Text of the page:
Bay Area beckons a wannabe animator (and his dad)

Visitors admire “Star Wars” memorabilia at the 2005 open house for filmmaker George Lucas’s new Letterman Digital Arts Center in San Francisco.
David Paul Morris/Getty Images
Visitors admire “Star Wars” memorabilia at the 2005 open house for filmmaker George Lucas’s new Letterman Digital Arts Center in San Francisco.

Besides the grand lettering of the company name above the main gate, you’ll see few signs of its product as you stroll the pristine Pixar campus in Emeryville, Calif. There’s no giant Buzz Lightyear balloon tethered above the offices, no grinning, anthropomorphized “Cars” in the parking lot.

The sole nod to the animation studio’s smile-making motion-picture legacy is the oversized desk lamp that looms over the walkway to the Steve Jobs Building. The lamp looks down on a giant yellow ball, a tribute to the starring objects from Pixar’s groundbreaking first film: the two-minute animated short “Luxo Jr.,” which demonstrated the vast potential of computer-generated imagery when it debuted back in 1986. The film was added to the National Film Registry last year.

My son Sam, 17, and I gazed up at the lamp late one afternoon in August, on our way to a prearranged tour of Pixar headquarters. As a boy, Sam once amazed his mother and me when he casually counted off the frames in the cartoon he was watching. His mind has always worked in visual terms; one day maybe he’ll work at Pixar, or another animation studio.


On a family return to the Bay Area, where we lived for several years, we planned our schedule around visits to the secret labs of film illusion: the Pixar compound, home of the “Toy Story” franchise, the upcoming “The Good Dinosaur,” and a dozen more wondrous feature films, and Lucasfilm’s Letterman Digital Arts Center, the nerve center of Industrial Light & Magic.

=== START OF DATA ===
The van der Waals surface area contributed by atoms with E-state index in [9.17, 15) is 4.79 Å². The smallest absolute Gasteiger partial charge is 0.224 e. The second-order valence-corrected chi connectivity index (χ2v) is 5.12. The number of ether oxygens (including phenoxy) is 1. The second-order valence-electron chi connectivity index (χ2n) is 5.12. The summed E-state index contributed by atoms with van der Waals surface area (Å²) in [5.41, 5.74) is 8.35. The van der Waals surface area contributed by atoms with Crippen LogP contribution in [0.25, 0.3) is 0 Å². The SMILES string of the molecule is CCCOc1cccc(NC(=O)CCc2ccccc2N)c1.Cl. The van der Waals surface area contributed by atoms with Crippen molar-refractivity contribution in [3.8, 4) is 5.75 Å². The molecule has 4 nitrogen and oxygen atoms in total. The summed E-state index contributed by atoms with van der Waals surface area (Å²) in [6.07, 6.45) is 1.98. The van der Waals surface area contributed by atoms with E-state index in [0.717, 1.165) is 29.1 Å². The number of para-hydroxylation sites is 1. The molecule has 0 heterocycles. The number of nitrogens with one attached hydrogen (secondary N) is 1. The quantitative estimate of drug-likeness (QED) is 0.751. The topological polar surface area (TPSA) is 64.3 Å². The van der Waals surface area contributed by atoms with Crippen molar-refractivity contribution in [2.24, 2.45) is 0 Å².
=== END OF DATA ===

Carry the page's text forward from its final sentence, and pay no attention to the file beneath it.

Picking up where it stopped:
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Any “Star Wars” fan is welcome to stop into the lobby at Lucasfilm, which is situated on another perfectly manicured campus, this one built on the rolling hills of the former military base in the Presidio of San Francisco, the national park near the foot of the Golden Gate Bridge. A statue of the grandmaster Yoda presides over a fountain in the courtyard outside, an immediate sign that you’re about to enter another galaxy.

The reception area feels like an overlarge den, with clusters of comfortable chairs and tall bookshelves lining the walls. The one thing disrupting the collegial air is the ominous presence of an original Darth Vader costume, which stands sentry over the room.

To get past the security turnstiles, you need to have made arrangements with an acquaintance who works at Lucasfilm. Our guide, Pete, grew up in Western Massachusetts and went to high school with my wife’s cousins. We could not have asked for a more accommodating host.

Visits to Lucasfilm begin — where else? — in a darkened movie theater, a state-of-the-art screening room that presents a 20-minute highlight reel each day at noon. We caught a sneak peek of the upcoming blockbuster “Star Wars: Episode VII The Force Awakens,” followed by clips from the absurdly influential special effects work of Industrial Light & Magic. In addition to the Lucas franchises, ILM teams work as contractors on films outside the umbrella. A fast-paced montage of action snippets representing films ranging from “The Mask” to “Tomorrowland” bore that out.